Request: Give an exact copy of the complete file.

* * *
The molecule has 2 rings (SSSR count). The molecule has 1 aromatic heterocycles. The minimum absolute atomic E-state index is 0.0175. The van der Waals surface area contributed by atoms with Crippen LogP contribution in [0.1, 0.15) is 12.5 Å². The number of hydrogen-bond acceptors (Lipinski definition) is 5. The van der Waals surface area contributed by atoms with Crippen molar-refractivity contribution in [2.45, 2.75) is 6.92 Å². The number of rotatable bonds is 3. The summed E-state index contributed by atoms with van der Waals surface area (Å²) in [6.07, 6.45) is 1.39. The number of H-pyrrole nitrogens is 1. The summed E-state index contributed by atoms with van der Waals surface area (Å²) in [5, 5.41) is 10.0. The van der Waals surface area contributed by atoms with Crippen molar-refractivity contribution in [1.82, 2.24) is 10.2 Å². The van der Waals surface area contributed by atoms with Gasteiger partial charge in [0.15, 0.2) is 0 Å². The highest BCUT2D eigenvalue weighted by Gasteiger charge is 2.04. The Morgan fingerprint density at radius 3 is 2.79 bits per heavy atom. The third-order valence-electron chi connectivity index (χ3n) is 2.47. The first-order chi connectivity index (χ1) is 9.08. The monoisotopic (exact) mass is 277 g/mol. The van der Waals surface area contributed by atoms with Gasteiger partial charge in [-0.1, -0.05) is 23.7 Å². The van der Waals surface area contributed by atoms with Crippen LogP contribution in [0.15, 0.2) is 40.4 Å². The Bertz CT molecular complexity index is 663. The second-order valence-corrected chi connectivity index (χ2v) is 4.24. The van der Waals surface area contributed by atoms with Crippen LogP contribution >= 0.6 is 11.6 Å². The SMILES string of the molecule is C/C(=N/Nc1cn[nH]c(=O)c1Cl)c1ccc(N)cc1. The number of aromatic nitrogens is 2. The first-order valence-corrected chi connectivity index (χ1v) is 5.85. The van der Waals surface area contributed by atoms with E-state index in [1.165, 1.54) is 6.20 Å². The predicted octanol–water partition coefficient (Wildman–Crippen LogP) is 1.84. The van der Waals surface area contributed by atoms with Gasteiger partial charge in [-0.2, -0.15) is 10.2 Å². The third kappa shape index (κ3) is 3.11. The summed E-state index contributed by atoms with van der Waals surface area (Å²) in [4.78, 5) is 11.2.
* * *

The molecule has 2 rings (SSSR count). The molecule has 1 aromatic heterocycles. The minimum absolute atomic E-state index is 0.0175. The van der Waals surface area contributed by atoms with Crippen LogP contribution in [0.1, 0.15) is 12.5 Å². The number of hydrogen-bond acceptors (Lipinski definition) is 5. The van der Waals surface area contributed by atoms with Crippen molar-refractivity contribution in [2.45, 2.75) is 6.92 Å². The number of rotatable bonds is 3. The summed E-state index contributed by atoms with van der Waals surface area (Å²) in [6.07, 6.45) is 1.39. The number of H-pyrrole nitrogens is 1. The summed E-state index contributed by atoms with van der Waals surface area (Å²) in [5, 5.41) is 10.0. The van der Waals surface area contributed by atoms with Crippen molar-refractivity contribution in [1.82, 2.24) is 10.2 Å². The van der Waals surface area contributed by atoms with Gasteiger partial charge in [0.15, 0.2) is 0 Å². The highest BCUT2D eigenvalue weighted by Gasteiger charge is 2.04. The Morgan fingerprint density at radius 3 is 2.79 bits per heavy atom. The third-order valence-electron chi connectivity index (χ3n) is 2.47. The first-order chi connectivity index (χ1) is 9.08. The monoisotopic (exact) mass is 277 g/mol. The van der Waals surface area contributed by atoms with Gasteiger partial charge in [-0.1, -0.05) is 23.7 Å². The van der Waals surface area contributed by atoms with Crippen LogP contribution in [0.15, 0.2) is 40.4 Å². The Bertz CT molecular complexity index is 663. The second-order valence-corrected chi connectivity index (χ2v) is 4.24. The van der Waals surface area contributed by atoms with Crippen LogP contribution >= 0.6 is 11.6 Å². The SMILES string of the molecule is C/C(=N/Nc1cn[nH]c(=O)c1Cl)c1ccc(N)cc1. The number of aromatic nitrogens is 2. The first-order valence-corrected chi connectivity index (χ1v) is 5.85. The van der Waals surface area contributed by atoms with E-state index in [1.165, 1.54) is 6.20 Å². The predicted octanol–water partition coefficient (Wildman–Crippen LogP) is 1.84. The van der Waals surface area contributed by atoms with Gasteiger partial charge in [-0.2, -0.15) is 10.2 Å². The third kappa shape index (κ3) is 3.11. The summed E-state index contributed by atoms with van der Waals surface area (Å²) in [4.78, 5) is 11.2.